Even had appellants demonstrated such a likelihood, there has been no showing on the other three elements of the above test. There is no irreparable harm threatened here since appellants can receive full redress in the action for back pay and reinstatement of their prior employment status. There also seems to be little point in granting a preliminary injunction which could possibly be interpreted as casting doubts upon the integrity of the MACV's regulations. Finally, the valid public interest in a policy of strict governmental regulation of currency and international black marketeering appears to be overwhelming.

For the foregoing reasons, the decision of the District Court denying the preliminary injunction is



Asa H. Asher, et al., Plaintiffs, v. Melvin Laird, et al., Civil Action No.

Defendants. 538-71



Plaintiffs are thirteen civilians who at all revelant times were employed by a government contractor, Pacific Architects and Engineers (PA&E), to work on a government contract in South Vietnam


Each of the plaintiffs signed an employment contract with PA&E in which he agreed, inter alia, that his employment could be terminated for cause if he violated certain applicable regulations issued by the United States Military Assistance Command, Vietnam, (MACV), specifically including MACV Directive 37-6, regarding Financial Administration-Regulation of Currency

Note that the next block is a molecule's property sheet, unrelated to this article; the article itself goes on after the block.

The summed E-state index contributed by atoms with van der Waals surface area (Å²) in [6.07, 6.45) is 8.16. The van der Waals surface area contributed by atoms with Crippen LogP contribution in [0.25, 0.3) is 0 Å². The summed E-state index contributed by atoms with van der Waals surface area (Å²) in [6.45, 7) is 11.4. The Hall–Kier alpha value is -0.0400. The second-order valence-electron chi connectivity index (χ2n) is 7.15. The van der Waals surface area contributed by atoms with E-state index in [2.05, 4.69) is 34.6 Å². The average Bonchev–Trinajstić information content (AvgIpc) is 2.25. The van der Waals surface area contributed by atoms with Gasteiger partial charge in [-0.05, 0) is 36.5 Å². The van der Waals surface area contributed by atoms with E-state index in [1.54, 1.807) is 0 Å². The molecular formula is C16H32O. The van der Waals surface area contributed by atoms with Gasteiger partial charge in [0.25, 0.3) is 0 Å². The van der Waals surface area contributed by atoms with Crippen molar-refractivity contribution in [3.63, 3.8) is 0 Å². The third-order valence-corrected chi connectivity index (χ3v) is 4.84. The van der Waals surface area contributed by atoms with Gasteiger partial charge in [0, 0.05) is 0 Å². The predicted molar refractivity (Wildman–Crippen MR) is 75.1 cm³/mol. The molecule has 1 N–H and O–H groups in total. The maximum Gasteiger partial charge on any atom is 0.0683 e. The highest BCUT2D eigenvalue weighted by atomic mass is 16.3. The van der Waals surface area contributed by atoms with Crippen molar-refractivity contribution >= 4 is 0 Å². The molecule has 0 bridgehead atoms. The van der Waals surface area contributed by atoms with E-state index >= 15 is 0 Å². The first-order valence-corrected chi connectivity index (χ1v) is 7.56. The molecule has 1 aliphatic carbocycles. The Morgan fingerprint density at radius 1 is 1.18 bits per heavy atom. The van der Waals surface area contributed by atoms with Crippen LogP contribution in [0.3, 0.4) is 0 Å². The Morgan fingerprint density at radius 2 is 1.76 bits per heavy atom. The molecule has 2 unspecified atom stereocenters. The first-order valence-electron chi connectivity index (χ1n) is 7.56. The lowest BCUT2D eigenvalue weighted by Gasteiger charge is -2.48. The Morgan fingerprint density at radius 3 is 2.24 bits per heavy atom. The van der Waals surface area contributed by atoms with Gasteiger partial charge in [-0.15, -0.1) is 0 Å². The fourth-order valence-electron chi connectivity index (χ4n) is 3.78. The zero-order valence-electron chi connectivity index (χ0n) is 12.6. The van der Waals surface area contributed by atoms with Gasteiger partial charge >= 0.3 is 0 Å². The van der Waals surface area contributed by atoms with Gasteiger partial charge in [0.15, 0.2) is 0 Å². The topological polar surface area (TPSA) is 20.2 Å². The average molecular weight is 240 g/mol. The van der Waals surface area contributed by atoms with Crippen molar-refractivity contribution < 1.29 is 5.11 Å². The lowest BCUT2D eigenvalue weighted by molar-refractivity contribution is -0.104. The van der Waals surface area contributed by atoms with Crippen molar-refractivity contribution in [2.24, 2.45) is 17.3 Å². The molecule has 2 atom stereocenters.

An investigation conducted by military authorities revealed that during the period from June 15, 1970, through August 19, 1970, the plaintiffs drew and delivered in Vietnam to one James Edwards, then an employee of PA&E in Vietnam, their personal checks totaling nineteen in number and in the approximate amount of $4,341.00


These checks drawn by plaintiffs were made payable either to the Crocker Citizens National Bank or to Mr. Edwards and thereafter were deposited in Mr. Edwards' bank account maintained in the Crocker Citizens National Bank, Carmichael, California


MACV Directive 37-6 provides in Paragraph 7a:

Except as provided in this section or otherwise authorized in writing by COMUSMACV, the possession, delivery and/or use of US currency and/or dollar instruments in the RVN is expressly prohibited.


Paragraph 9c of MACV Directive 37-6 provides in pertinent part that:

Personnel authorized MPC, official agencies and instrumentalities and US Government contractors are prohibited from delivering US currency or dollar instruments to any individual in the RVN, regardless of the individual's status, except as specifically authorized by this or other MACV directives.


A dollar instrument is defined in Paragraph 4f of MACV Directive 37-6 so as to include "signed personal checks and other signed checks or drafts which are negotiable in US dollars."


In accordance with applicable procedures set forth in MACV Directive 190-13, also applicable to plaintiffs, the plaintiffs were notified on January 30, 1971, that the issuance of their personal checks to Mr. Edwards constituted apparent violations of the provisions of MACV Directive 37-6 and could result in the withdrawal of military sponsored privileges including a declaration that plaintiffs would be unacceptable for employment on government contracts in Vietnam. Each plaintiff was afforded the opportunity to present information to military officials for their consideration


All of the plaintiffs submitted affidavits in which they admitted drawing checks while in Vietnam in favor of Mr. Edwards